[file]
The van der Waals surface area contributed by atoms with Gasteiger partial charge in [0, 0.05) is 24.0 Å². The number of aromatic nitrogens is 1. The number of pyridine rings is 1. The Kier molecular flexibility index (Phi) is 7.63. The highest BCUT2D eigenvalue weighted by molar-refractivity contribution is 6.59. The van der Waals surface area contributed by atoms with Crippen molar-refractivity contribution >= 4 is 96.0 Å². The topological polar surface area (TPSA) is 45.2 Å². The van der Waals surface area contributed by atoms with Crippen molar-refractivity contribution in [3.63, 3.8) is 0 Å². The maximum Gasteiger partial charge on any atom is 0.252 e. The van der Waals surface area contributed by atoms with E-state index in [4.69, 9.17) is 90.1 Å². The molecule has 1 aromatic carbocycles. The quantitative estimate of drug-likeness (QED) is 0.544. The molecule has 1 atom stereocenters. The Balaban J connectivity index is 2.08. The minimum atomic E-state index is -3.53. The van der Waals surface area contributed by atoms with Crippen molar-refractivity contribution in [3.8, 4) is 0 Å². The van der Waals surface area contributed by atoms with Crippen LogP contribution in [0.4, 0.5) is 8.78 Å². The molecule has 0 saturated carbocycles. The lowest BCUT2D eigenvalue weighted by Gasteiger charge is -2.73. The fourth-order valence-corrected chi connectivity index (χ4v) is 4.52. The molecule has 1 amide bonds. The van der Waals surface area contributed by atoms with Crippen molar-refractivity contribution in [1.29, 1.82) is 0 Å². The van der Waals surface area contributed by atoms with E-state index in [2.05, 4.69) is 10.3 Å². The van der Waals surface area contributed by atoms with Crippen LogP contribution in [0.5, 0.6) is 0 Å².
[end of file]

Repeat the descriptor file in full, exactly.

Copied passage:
The van der Waals surface area contributed by atoms with Gasteiger partial charge in [0, 0.05) is 24.0 Å². The number of aromatic nitrogens is 1. The number of pyridine rings is 1. The Kier molecular flexibility index (Phi) is 7.63. The highest BCUT2D eigenvalue weighted by molar-refractivity contribution is 6.59. The van der Waals surface area contributed by atoms with Crippen molar-refractivity contribution >= 4 is 96.0 Å². The topological polar surface area (TPSA) is 45.2 Å². The van der Waals surface area contributed by atoms with Crippen molar-refractivity contribution in [3.63, 3.8) is 0 Å². The maximum Gasteiger partial charge on any atom is 0.252 e. The van der Waals surface area contributed by atoms with E-state index in [4.69, 9.17) is 90.1 Å². The molecule has 1 aromatic carbocycles. The quantitative estimate of drug-likeness (QED) is 0.544. The molecule has 1 atom stereocenters. The Balaban J connectivity index is 2.08. The minimum atomic E-state index is -3.53. The van der Waals surface area contributed by atoms with Crippen molar-refractivity contribution in [3.8, 4) is 0 Å². The van der Waals surface area contributed by atoms with Crippen LogP contribution in [0.4, 0.5) is 8.78 Å². The molecule has 0 saturated carbocycles. The lowest BCUT2D eigenvalue weighted by Gasteiger charge is -2.73. The fourth-order valence-corrected chi connectivity index (χ4v) is 4.52. The molecule has 1 amide bonds. The van der Waals surface area contributed by atoms with Crippen molar-refractivity contribution in [1.29, 1.82) is 0 Å². The van der Waals surface area contributed by atoms with E-state index in [2.05, 4.69) is 10.3 Å². The van der Waals surface area contributed by atoms with Crippen LogP contribution in [0.5, 0.6) is 0 Å².